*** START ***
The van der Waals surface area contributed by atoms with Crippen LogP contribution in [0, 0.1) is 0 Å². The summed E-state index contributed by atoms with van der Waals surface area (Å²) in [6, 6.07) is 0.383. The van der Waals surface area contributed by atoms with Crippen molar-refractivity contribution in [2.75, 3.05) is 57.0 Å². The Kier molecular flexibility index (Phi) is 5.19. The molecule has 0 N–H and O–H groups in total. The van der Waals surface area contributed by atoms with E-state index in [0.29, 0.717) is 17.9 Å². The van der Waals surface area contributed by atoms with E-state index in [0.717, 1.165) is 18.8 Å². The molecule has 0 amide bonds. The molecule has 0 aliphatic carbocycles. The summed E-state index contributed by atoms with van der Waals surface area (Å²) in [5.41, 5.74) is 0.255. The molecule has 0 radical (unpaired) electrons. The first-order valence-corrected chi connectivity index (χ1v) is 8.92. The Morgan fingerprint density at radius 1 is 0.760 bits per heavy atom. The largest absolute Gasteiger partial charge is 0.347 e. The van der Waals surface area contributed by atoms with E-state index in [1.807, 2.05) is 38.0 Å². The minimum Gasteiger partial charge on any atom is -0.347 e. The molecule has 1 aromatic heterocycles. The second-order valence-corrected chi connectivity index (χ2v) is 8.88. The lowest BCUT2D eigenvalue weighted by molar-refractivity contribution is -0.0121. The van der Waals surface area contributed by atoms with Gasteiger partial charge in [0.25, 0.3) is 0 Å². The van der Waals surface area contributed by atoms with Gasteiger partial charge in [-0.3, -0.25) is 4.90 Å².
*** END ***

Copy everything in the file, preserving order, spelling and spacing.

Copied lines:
The van der Waals surface area contributed by atoms with Crippen LogP contribution in [0, 0.1) is 0 Å². The summed E-state index contributed by atoms with van der Waals surface area (Å²) in [6, 6.07) is 0.383. The van der Waals surface area contributed by atoms with Crippen molar-refractivity contribution in [2.75, 3.05) is 57.0 Å². The Kier molecular flexibility index (Phi) is 5.19. The molecule has 0 N–H and O–H groups in total. The van der Waals surface area contributed by atoms with E-state index in [0.29, 0.717) is 17.9 Å². The van der Waals surface area contributed by atoms with E-state index in [0.717, 1.165) is 18.8 Å². The molecule has 0 amide bonds. The molecule has 0 aliphatic carbocycles. The summed E-state index contributed by atoms with van der Waals surface area (Å²) in [5.41, 5.74) is 0.255. The molecule has 0 radical (unpaired) electrons. The first-order valence-corrected chi connectivity index (χ1v) is 8.92. The Morgan fingerprint density at radius 1 is 0.760 bits per heavy atom. The largest absolute Gasteiger partial charge is 0.347 e. The van der Waals surface area contributed by atoms with E-state index in [1.807, 2.05) is 38.0 Å². The minimum Gasteiger partial charge on any atom is -0.347 e. The molecule has 1 aromatic heterocycles. The second-order valence-corrected chi connectivity index (χ2v) is 8.88. The lowest BCUT2D eigenvalue weighted by molar-refractivity contribution is -0.0121. The van der Waals surface area contributed by atoms with Gasteiger partial charge in [0.25, 0.3) is 0 Å². The van der Waals surface area contributed by atoms with Gasteiger partial charge in [-0.3, -0.25) is 4.90 Å².